Fabrizio Clerici

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Fabrizio Clerici (15 May 1913 – 7 June 1993) was an Italian painter.

Biography[edit]

Clerici was a complex and eclectic artist and was also architect, costume designer, scenographer and photographer. His works were exhibited in many museums in the United States such as the MoMA or the Guggenheim Museum and in France such as the Centre Pompidou.

His most renown works are Il Minotauro accusa pubblicamente sua madre, Sonno romano (1955); Le Confessioni palermitane (1954); Minerva phlegraea (1956–57); Le Krak des Chevaliers (1968).

In 1920 Clerici moves to Rome, he studies at the Architecture School, and obtains his diploma in 1937. The Roman monuments, architecture and paintings from the Rinascimento and the baroque period influence him a lot, as well as certain religious works due to their spectacular aspect. Later, Sonno romano (1955) would restitute those memories. In Rome he attends conferences by Le Corbusier and in 1936 he becomes friend of Alberto Savinio. Both artists were admiring each other.[1] In 1938, in Milan, he meets Giorgio de Chirico. At the end of the 1930s he makes his first fantastic paintings, based on the memory of events, locations, persons that are transformed by the filter of the time and could be seen as the products of dreams. Since his optic is a reconstruction of images, Clerici evolves naturally towards surrealism. However the actual motive of Clerici remains metaphysics. Upon his return to Rome after the second war he considers closely the scientific studies of Athanasius Kircher, Erhard Schön and of Padre Jean-Francois Niceron. In 1944 he writes an article in the review Quadrante in which he describes the meeting he had with Leonor Fini. In January 1945 he and Savinio participate to a collective exhibition. In 1947 he cooperates with Lucio Fontana in the project Patio per una casa al mare, for Handicraft Development, Inc. in New York. Until 1948, Clerici continues to produce drawings and incision works; in 1949 he produces paintings of vast composition in which architecture plays the major harmonic component. Later he starts traveling in the Middle East, (Egypt, Syria, Jordan, Libya) as well as Turkey. From those travels Clerici develops two themes: the "mirages" and the "temples of the egg", cycles of constructions set in the desert and spiralling around a centre containing the original egg.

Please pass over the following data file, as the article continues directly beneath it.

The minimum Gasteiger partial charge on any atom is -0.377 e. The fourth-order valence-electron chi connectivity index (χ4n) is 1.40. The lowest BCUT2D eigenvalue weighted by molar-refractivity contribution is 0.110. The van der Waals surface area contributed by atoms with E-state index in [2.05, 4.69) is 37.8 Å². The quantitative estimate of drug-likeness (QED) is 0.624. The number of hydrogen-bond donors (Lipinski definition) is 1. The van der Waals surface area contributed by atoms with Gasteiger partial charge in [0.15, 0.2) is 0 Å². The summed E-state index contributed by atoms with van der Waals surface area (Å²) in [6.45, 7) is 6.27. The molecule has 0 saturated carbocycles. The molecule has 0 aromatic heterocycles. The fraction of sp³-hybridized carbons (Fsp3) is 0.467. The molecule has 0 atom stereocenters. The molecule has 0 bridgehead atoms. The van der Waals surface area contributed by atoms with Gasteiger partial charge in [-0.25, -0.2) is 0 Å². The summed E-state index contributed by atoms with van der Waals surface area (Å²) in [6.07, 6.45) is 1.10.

In parallel to his paintings, that become more and more fantastic and magic, he works for theatre. Back from Egypt he creates the sets of La vedova scaltra by Carlo Goldoni under the direction of Giorgio Strehler. Before that he had produced the sets of a number of ballets and lyric works, always in connection with the theme of the fantastic world.

He then made the sets and costumes for Orpheus ob Igor Stravinskij, presented at the La Fenice Theater in Venice in 1948; for Dido and Aeneas by Henry Purcell and for The Rape of Lucretia by Benjamin Britten, both at the Teatro dell'Opera di Roma and directed by Alberto Lattuada (1949); for Armide by Jean-Baptiste Lully (1950); for the comic opera Gianni Schicchi by Giacomo Puccini, directed by Peter Ustinov at the Royal Opera House in Covent Garden (1962); for Ali Baba by Luigi Cherubini, at the Teatro alla Scala in Milan.

During two years he participates to the realisation of the big stained glass window La fede di Santa Caterina for the Basilica of San Domenico in Siena (1957).

In 1964 he starts a series of tables for Orlando furioso of Ludovico Ariosto In 1968, on the occasion of the Berliner Festwochen he participates to two exhibitions on painting and scenography in the Galerie des XX Jahrhunderts and the Rathauses Tempelhof.

In 1970 he realises for the Propyläen Verlag Berlin an edition of The Travels of Marco Polo (Il Milione) of Marco Polo, with tables and original lythographies. These drawings would be exhibited with other paintings at the Galerie Brusberg in Hannover (1971). In 1974-75 he paints a cycle around the theme Isle of the Dead of Arnold Böcklin.

In 1977 he makes a series of lithography for an edition of Le bestiaire by Guillaume Apollinaire. during the same year three important retrospective exhibitions are dedicated to Clerici at the Museum of Occidental Art in Kiev, the Fine Arts Museum in Almaty and the Pushkin Museum in Moscow. In the 1970s in produces works on Egyptian inspiration and entitled Variazioni tebane. In 1980–1981 he realises a cycle of paintings around the theme of violence entitled I corpi di Orvieto. At the same time he works on a series of large tables in colour entitled Le impalcature della Sistina.

In 1983 an exhibition is dedicated to him at the Palazzo dei Diamanti in FerraraIn 1984, he visits Samarkand and Bukhara. In 1987 a retrospective exhibition is dedicated to him at the Reggia di Caserta, with a catalogue edited by Franco Maria Ricci.

After his death the Archivio "Fabrizio Clerici" has been created.

Bibliography[edit]

  • Giuseppe Bergamini, Giancarlo Pauletto. Fabrizio Clerici: opere 1938–1990. Pordenone: Centro Iniziative Culturali, Collana Protagonisti, 2006, 128 pp. ISBN 88-8426-023-X
  • Raffaele Carrieri. Fabrizio Clerici. Milan: Electra Editrice, 1955.
  • Marcel Brion. Fabrizio Clerici. Milan: Electra Editrice, 1955, 122 pp.
  • Sergio Troisi (ed.). Fabrizio Clerici. Opere 1937–1992. Catalogo della mostra (Marsala, 7 luglio-28 ottobre 2007). Palermo: Sellerio Editore, 2007, 207 pp., ISBN 88-768-1164-8

References[edit]

  1. ^ Savinio, Ascolto il tuo cuore città (1944)

External links[edit]